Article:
The next two have the same lineup as Larks' Tongues (minus Jamie Muir):

Starless and Bible Black - The most spare, stripped down, and raw album of that era, with a couple of songs that sound almost like rock ;). Its big distinction is that more than half of it was recorded in one night live on the stage of the Concertgebouw in Amsterdam, although one could never guess this based on the quality of the sound and playing - nor was any indication of this given at the time of its release. Equally notable, about half of the album is live improvisation. This is hard to believe as well because the coherence and overall drama of these improvisations is miraculously good.

Red - A thorough masterpiece including one amazing long improvisation. A few players from the earlier incarnations return to add wind color (oboe, saxes, cornet).
EdwardBast, this is very helpful. Thanks for listing all the instruments used on each and a brief description of each album's style. I know I would have liked King Crimson as a teen. The instrumentation and complexity of the music would have really intrigued me, and it does now. It's too bad I am only now getting to know King Crimson nearly 50 years after their debut. Ahh, but better late than never. I'm going to comb through our local used CD shops and see what I can find. I will probably also buy a CD or two from Amazon.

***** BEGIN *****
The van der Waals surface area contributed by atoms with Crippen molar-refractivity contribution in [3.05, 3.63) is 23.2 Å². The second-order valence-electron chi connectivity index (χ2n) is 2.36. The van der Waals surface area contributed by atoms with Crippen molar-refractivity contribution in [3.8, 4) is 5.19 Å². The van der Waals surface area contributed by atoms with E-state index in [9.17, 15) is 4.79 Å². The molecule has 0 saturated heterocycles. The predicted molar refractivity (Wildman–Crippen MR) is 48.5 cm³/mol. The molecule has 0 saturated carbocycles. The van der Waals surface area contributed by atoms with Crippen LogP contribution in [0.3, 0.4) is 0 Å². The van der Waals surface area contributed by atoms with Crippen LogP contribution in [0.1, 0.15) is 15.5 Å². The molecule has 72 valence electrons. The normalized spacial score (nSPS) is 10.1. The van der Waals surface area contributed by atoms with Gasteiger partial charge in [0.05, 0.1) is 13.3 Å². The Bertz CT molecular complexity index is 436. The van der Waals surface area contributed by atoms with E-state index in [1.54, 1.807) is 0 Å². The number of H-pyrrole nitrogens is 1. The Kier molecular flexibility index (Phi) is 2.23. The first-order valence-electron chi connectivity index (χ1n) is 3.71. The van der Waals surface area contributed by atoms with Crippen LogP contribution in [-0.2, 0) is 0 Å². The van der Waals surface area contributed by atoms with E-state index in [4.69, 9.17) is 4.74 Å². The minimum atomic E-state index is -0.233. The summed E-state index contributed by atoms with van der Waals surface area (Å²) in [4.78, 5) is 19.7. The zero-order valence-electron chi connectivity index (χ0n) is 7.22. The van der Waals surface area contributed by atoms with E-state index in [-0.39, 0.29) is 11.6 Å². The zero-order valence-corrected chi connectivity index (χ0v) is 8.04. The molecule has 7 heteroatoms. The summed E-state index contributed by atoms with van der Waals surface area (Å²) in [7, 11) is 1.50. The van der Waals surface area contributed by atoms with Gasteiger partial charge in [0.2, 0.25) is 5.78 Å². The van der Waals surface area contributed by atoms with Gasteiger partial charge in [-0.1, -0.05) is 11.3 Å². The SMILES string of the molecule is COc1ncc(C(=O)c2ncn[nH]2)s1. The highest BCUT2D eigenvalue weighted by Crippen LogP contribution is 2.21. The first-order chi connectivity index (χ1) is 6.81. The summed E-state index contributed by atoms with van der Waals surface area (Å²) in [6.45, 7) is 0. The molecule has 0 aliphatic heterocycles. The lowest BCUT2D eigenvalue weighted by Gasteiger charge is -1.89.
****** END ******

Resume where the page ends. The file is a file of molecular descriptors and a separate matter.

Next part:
·
Registered
Joined
·
5,890 Posts
Which recent live set do you recommend? I was leaning toward Mexico City.
That's a tough one. I've heard them in concert and own three live sets, but I'm sure I don't have a handle on all that's out there. My all time favorite version of Pictures of a City is from Toronto (2015). The Chicago concert from 2017 has a great live performance of The Lizard Suite (Dawn Song, Battle of Glass Tears, Prince Rupert's Lament), something many would have thought impossible. It also has great performances of Fallen Angel (never performed live in the 70s) and Level Five. I've heard cuts from Mexico City but don't own it. Afraid I'm not much help - but others could pitch in with recommendations.
 

·
Registered
Joined
·
15,439 Posts
Toronto sounds like a good bet. I'm a big fan of Lizard, and I wanted a live set just so I could listen to the drummers. I found them less interesting when it was only Pat M in the band. He's a good drummer but I don't really like his sound.
 

·
Registered
Joined
·
4,291 Posts
Regarding what to buy next, I took your advice. And by 'your' I mean plural. Someone mentioned In the Wake of Poseidon, someone mentioned Lizard, someone mentioned Red and someone mentioned Starless and Bible Black. So I got them all, and Islands and some Vaughan Williams. Not too expensive (about $12.50 Canadian each) from a third party seller on Amazon. All new. They won't be here for a couple of weeks. Why not?
 

·
Registered
Joined
·
15,439 Posts
I just bought the Live In Chicago CD today. I'm enjoying this quite a bit. The band sounds great, and the set list is very diverse. From what I've read this is a sound board recording but the fidelity is very good. I'm sure some of the multitrack mixes on other live sets including Toronto are even better. But fans were saying the Chicago performance is one of the best of the recent live releases.
 

·
Registered
Joined
·
4,291 Posts